Scoop Skupien and his wife Barb. Skupien recounts the couple’s quest for fulfillment, enlightenment and utopia in his comedic one-man show “Questing for Shangri-La,” opening April 7 at the Annoyance Theater.
‘Questing for Shangri-La’
♦ 8 p.m. Sundays through May 5
♦ Annoyance Theater, 4830 N. Broadway
♦ (773) 561-4665;
Updated: May 10, 2013 6:03AM
It was about ten years ago when Scoop Skupien and his wife Barb began to feel the itch to jettison their dead end jobs. He was selling advertising for the Yellow Pages and she was working in real estate. They were burnt out and looking for an adventure.
What the couple came up with to counteract their growing malaise was an around-the-world excursion. They made a concerted effort to save every penny, sold their house and bought “an around-the-world airline ticket” that cost $5,000 per person. It was good for 18 months but you had to keep traveling in one direction, Skupien says.
So in August of 2005, they headed west beginning in Sydney, Australia, and continued on to New Zealand, Thailand, Cambodia, Malaysia, South Africa, the United Kingdom, Brazil, Argentina, Uruguay, Panama and Costa Rica, returning to Chicago in July, 2006.
Skupien recounts the couple’s quest for fulfillment, enlightenment and utopia in his comedic one-man show “Questing for Shangri-La,” opening April 7 at the Annoyance Theater under the direction of Joe Canale. A regular at the North Side theater, Skupien has performed in a number of Annoyance classics including “Co-Ed Prison Sluts,” “Skinprov” and Susan Messing’s “What Every Girl Should Know: An Ode to Judy Blume.”
The Skupiens already were experienced travelers. “On our second date, we flew to San Francisco just to see if we would work out,” he said, laughing.
Skupien was working on a book about the more recent trip but eventually hit a dead-end with that project. He’d been out of the acting/improv world for a while and was missing it so penning a one-man show seemed like the logical next step. He turned to his old friend Messing for help in taking 220 pages down to 17 script pages.
“Susan took three Judy Blume books and made them into a show so she was the perfect eye for this project,” Skupien said. “There was so much I didn’t want to cut. It took someone on the outside to convince me.”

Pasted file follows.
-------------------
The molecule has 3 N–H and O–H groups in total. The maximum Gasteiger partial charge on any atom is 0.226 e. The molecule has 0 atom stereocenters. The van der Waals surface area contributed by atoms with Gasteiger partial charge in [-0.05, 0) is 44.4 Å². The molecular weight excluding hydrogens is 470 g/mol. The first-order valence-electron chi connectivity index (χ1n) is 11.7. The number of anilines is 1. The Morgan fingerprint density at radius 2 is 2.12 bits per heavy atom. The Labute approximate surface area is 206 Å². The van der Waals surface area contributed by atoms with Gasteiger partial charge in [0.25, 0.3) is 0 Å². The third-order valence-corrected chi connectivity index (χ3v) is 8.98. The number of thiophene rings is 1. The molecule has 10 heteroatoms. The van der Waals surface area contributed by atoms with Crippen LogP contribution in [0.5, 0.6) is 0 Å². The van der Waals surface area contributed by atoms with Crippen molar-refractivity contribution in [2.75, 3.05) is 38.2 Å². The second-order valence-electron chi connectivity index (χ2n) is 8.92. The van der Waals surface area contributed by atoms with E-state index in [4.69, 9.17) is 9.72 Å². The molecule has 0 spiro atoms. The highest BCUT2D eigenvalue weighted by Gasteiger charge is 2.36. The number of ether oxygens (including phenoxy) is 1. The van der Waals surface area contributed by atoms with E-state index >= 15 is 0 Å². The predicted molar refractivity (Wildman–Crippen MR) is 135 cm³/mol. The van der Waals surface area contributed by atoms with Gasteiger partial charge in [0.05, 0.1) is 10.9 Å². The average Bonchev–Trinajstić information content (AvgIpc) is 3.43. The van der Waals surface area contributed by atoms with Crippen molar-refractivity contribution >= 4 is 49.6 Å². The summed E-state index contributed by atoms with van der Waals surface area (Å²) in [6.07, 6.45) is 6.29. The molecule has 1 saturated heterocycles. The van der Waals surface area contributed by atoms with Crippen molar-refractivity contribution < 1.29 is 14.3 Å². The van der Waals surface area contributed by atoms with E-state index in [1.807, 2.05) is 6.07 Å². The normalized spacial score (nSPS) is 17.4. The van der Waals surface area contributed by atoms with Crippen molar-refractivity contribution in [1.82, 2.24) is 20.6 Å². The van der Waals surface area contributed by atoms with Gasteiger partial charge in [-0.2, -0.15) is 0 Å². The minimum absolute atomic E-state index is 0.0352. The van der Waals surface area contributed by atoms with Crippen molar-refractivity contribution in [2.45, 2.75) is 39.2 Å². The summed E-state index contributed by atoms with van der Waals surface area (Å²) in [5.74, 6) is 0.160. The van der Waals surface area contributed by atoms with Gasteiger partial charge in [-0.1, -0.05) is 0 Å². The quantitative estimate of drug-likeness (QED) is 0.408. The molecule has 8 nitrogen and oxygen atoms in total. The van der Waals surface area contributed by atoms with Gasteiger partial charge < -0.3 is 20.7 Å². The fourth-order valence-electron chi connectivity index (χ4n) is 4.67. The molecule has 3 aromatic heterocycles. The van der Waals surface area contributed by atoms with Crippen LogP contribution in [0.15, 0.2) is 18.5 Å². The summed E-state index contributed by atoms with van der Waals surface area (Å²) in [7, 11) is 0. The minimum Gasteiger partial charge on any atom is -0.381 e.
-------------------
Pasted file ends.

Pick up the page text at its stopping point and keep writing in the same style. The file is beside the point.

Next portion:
Messing felt Skupien had an incredible story to tell: “I strongly encouraged him to write it all down. Now people get to share in that journey from their seats without having to sell all of their belongings or getting painful inoculations or dysentery.”
Parts of the yearlong trip were planned; other parts were fly-by-night. In Tanzania, they planned ahead for a 12-day safari in the Serengeti. But in New Zealand, they rented a camper van and toured the country on their own.
They hiked, kayaked and canoed their way through rain forests, rivers and lakes. Skupien even climbed Mr. Kilimanjaro (“the pinnacle of the trip”). One hopes, Skupien is exaggerating when he mentions “close calls with death.” Most of these stories have to do with crocodiles, snakes, monkeys and one crazy creature, the Cassowary (“it looks like an ostrich on steroids”), which Skupien came face-to-face with in a rainforest in Northeastern Australia (“it was like Jurassic Park in there”).
And then there were the baboons in Tanzania. “They’re so fast and so big,” Skupien recalls, laughing. “And they really don’t care what they do. Groups of them would watch us and we had no where to hide.”
The couple, now both 43, searched the world for the perfect place to live and ended up back in the North Center neighborhood. In addition to writing and acting, he also does marketing for a software company; Barb Skupien owns the stylish accessories boutique Embellish (4161 N. Lincoln).
Skupien says that as the quixotic journey unfolded he realized that “the actual trip itself was Shangri-La.” They had actually pulled it off and grown even closer as a couple.
“If your marriage can survive 30 days in a camper van with a leaky roof and no running water, it can survive anything,” Skupien says, with a laugh. “What we found out is that we are stuck with each other for the rest of our lives.”
Mary Houlihan is a local free-lance writer.